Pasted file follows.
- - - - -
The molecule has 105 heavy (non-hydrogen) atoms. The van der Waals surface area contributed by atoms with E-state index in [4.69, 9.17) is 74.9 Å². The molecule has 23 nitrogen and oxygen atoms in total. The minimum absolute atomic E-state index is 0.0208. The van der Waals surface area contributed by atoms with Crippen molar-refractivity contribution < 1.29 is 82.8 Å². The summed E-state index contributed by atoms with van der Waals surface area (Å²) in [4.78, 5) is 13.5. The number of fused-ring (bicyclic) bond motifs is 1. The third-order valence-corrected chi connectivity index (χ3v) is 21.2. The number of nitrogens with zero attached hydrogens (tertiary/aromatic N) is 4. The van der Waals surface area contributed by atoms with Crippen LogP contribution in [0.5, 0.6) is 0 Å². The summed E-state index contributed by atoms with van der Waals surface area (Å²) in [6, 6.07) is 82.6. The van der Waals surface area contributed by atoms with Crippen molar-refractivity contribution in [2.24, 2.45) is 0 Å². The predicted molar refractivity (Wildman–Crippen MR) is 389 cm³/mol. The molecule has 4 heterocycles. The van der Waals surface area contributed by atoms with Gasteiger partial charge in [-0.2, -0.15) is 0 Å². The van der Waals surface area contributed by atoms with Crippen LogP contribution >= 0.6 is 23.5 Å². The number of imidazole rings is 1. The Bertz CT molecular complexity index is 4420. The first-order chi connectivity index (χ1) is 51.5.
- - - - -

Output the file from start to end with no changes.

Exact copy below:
The molecule has 105 heavy (non-hydrogen) atoms. The van der Waals surface area contributed by atoms with E-state index in [4.69, 9.17) is 74.9 Å². The molecule has 23 nitrogen and oxygen atoms in total. The minimum absolute atomic E-state index is 0.0208. The van der Waals surface area contributed by atoms with Crippen molar-refractivity contribution < 1.29 is 82.8 Å². The summed E-state index contributed by atoms with van der Waals surface area (Å²) in [4.78, 5) is 13.5. The number of fused-ring (bicyclic) bond motifs is 1. The third-order valence-corrected chi connectivity index (χ3v) is 21.2. The number of nitrogens with zero attached hydrogens (tertiary/aromatic N) is 4. The van der Waals surface area contributed by atoms with Crippen LogP contribution in [0.5, 0.6) is 0 Å². The summed E-state index contributed by atoms with van der Waals surface area (Å²) in [6, 6.07) is 82.6. The van der Waals surface area contributed by atoms with Crippen molar-refractivity contribution in [2.24, 2.45) is 0 Å². The predicted molar refractivity (Wildman–Crippen MR) is 389 cm³/mol. The molecule has 4 heterocycles. The van der Waals surface area contributed by atoms with Gasteiger partial charge in [-0.2, -0.15) is 0 Å². The van der Waals surface area contributed by atoms with Crippen LogP contribution >= 0.6 is 23.5 Å². The number of imidazole rings is 1. The Bertz CT molecular complexity index is 4420. The first-order chi connectivity index (χ1) is 51.5.